Simon Bennett, partner and Rachel Cook, associate Fox Williams LLP
PINK is Victoria’s Secret’s entry level brand, aimed at attracting younger customers to Victoria’s Secret, who will ultimately graduate to PINK’s more grown up and sexy sister. Victoria’s Secret has been selling PINK in the US for around 10 years and as a part of its expansion of the Victoria’s Secret brand into Europe in 2012, in particular the UK, PINK came too.
However, the launch of PINK set Victoria’s Secret on a collision course with another brandowner, Thomas Pink. Thomas Pink sells its range of clothing, primarily focussed on menswear and shirts, by reference to “THOMAS PINK” AND “PINK”.
Thomas Pink claimed that PINK infringed its UK and European registered trade marks, both of which featured “PINK” but were stylised.
Victoria’s Secret’s response – Victoria’s Secret is a well-known brand in its own right and, therefore, when the average consumer sees PINK with Victoria’s Secret or in a Victoria’s Secret context, he or (more likely) she would not be confused.
In addition, no link between the two would be formed by the consumer – Victoria’s Secret emphasised that it considered its activities in the UK and the EU to be simply a natural extension of its US operations and it was not seeking to take advantage of Thomas Pink’s reputation.
The Court disagreed and found that there was a likelihood of consumer confusion in relation to the majority of its use of PINK.
The main issue for Victoria’s Secret was the Court’s view on the “sign” that was being used, which impacted on significant aspects of the Judgment. When the Court reviewed the use of PINK it found that on many occasions it was used alone, as part of a slogan with no reference to Victoria’s Secret or that when Victoria’s Secret was used it was not prominent enough to make an impact on the average consumer. The use of VICTORIA’S SECRET PINK together in “locked-up format” was minimal.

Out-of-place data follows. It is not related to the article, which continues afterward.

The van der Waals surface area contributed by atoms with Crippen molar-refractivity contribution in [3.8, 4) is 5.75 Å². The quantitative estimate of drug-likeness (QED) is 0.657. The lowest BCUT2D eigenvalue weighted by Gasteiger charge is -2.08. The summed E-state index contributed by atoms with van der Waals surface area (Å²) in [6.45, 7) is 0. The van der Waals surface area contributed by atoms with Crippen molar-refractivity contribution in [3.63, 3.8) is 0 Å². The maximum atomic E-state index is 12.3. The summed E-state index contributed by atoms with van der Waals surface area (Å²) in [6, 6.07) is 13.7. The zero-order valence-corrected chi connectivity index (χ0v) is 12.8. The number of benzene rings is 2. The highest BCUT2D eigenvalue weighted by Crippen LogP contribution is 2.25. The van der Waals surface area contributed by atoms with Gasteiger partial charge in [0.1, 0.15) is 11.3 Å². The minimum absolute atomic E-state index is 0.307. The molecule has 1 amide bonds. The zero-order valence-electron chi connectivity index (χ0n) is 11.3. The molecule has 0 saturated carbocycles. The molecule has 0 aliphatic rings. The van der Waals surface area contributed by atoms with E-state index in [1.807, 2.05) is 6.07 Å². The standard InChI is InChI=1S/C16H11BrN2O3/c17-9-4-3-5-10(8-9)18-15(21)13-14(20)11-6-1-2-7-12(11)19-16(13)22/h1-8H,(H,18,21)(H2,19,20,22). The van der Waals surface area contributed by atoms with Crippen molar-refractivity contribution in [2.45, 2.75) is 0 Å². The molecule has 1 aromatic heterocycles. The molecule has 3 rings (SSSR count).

Following this conclusion, it was only a small step for the Court to find that the average consumer would be confused, particularly with recent UK case law establishing that the “average consumer” represents a spectrum of consumers, at all levels of the market and of both sexes. Arguably, this broadening of the characteristics of the average consumer makes a brandowner’s position easier, as a more focussed and specific average consumer is less likely to be confused. Although, VICTORIA’S SECRET PINK, was used on the swing tags of products this was insufficient to negate the effects of the wider use of PINK without an accompanying and prominent VICTORIA’S SECRET.
Reputation based infringement
Reputation based infringement allows trade marks with a reputation in the UK or Europe to stop third parties using similar signs on identical or similar goods or services without due cause where a link is formed in the mind of the consumer and the use takes unfair advantage of or is detrimental to the distinctive character of the mark.
As the Court had already found that the use of PINK was confusing, a higher threshold than a “link” being formed, then Victoria’s Secret was always facing an uphill struggle.
The heart of Thomas Pink’s argument was that if Victoria’s Secret as a substantial brandowner was able to fill the clothing market with PINK then quickly Thomas Pink’s trade marks would cease to be linked with Thomas Pink’s products. While the Court was not prepared to accept that Victoria’s Secret “sexy sells” marketing would tarnish Thomas Pink’s reputation, it was prepared to accept the blurring or overtaking of Thomas Pink’s trade marks.
Victoria’s Secret had submitted that simply continuing its PINK brand which was already substantial and successful in the US in the UK and Europe amounted to “due cause”. This was strongly rejected by the Court, which unsurprisingly indicated that activities in a different country do not in and of themselves give a brand carte blanche to operate as it wishes in the UK or Europe if another party holds pre-existing rights.
Given the stakes, Victoria’s Secret is highly likely to appeal the Judgment, however, this is another recent instance of a high profile success in the UK Courts for a trade mark owner. Also, it further emphasises that intellectual property rights have territorial limits and even an established brand cannot simply expand its activities into another country without risk.
Victoria’s Secret could have improved its position by adapting the use of PINK, using it in locked up format – “VICTORIA’S SECRET PINK” – on all products. If “VICTORIA’S SECRET PINK” was the sign being used then the likelihood of confusion would have significantly reduced as would the prospects of Thomas Pink being able to claim reputational infringement.